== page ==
Fertility, Morbidity, and Mortality

Today, neonatal and post-neonatal mortality rates are examined separately because most deaths during the neonatal period are associated with events surrounding the prenatal period and delivery.   Post-neonatal mortality deaths are more likely to be associated with conditions or events that arise after the delivery.   Deaths from birth defects can occur in both neonatal and post-neonatal stages.  
For the past several decades, neonatal mortality in the United States has been declining at a faster rate that post-neonatal.   Neonatal deaths accounts for the majority of infant deaths.   The decline in neonatal deaths has mainly been due to the improvements of hospital settings, advances in medical techniques and equipment.   These improvements in the neonatal stages have also attributed to prevention of deaths in post-neonatal stages.  
There are longstanding disparities in birth outcomes between whites, Hispanics, and African Americans in the United States. For infant mortality, African Americans and Hispanics have rates at least two times higher than those for whites, and the gap has been increasing over time.   This paper will discuss the different factors that cause the disparities and how they compare in regards to the risk associated with neonatal mortality.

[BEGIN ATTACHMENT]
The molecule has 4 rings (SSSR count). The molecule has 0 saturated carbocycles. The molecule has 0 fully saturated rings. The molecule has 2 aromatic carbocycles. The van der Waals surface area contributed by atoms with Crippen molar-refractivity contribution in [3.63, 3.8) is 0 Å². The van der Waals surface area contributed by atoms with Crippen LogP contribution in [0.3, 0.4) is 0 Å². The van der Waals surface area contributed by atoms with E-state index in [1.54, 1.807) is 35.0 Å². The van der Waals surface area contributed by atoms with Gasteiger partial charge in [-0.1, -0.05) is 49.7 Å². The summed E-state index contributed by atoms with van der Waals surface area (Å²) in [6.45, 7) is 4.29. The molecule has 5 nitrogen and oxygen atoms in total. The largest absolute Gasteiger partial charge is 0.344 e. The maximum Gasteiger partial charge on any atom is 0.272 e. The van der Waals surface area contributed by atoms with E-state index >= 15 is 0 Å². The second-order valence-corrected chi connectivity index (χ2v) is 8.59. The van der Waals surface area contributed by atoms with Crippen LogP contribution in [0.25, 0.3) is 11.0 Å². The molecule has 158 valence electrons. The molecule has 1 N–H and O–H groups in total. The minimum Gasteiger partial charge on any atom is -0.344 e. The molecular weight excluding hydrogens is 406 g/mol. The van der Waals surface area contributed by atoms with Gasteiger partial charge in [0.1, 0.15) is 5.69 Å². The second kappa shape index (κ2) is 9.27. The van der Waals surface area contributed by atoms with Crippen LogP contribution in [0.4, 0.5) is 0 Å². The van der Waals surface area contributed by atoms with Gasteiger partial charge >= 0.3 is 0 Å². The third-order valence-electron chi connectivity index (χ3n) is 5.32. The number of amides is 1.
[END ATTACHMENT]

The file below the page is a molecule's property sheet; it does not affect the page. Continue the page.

Statistics from the Centers of Disease Control and Prevention, National Center for Health Statistics, and the National Vital Statistics System (2006) have estimated neonatal mortality rates for Caucasians at 3.7 deaths per 1,000 live births in 2006.   For the same time period, post-neonatal mortality rates were estimated at 1.9 deaths per 1,000 live births.   These deaths were association to low birth weight, congenital malformations, infection, and birth trauma.
The Centers of Disease Control (2006) have estimated that neonatal mortality rates for African Americans were 9.1 deaths per 1,000 live births.   In 2006 the post-neonatal mortality rates were 4.7 deaths per 1,000 live births.   The higher level of...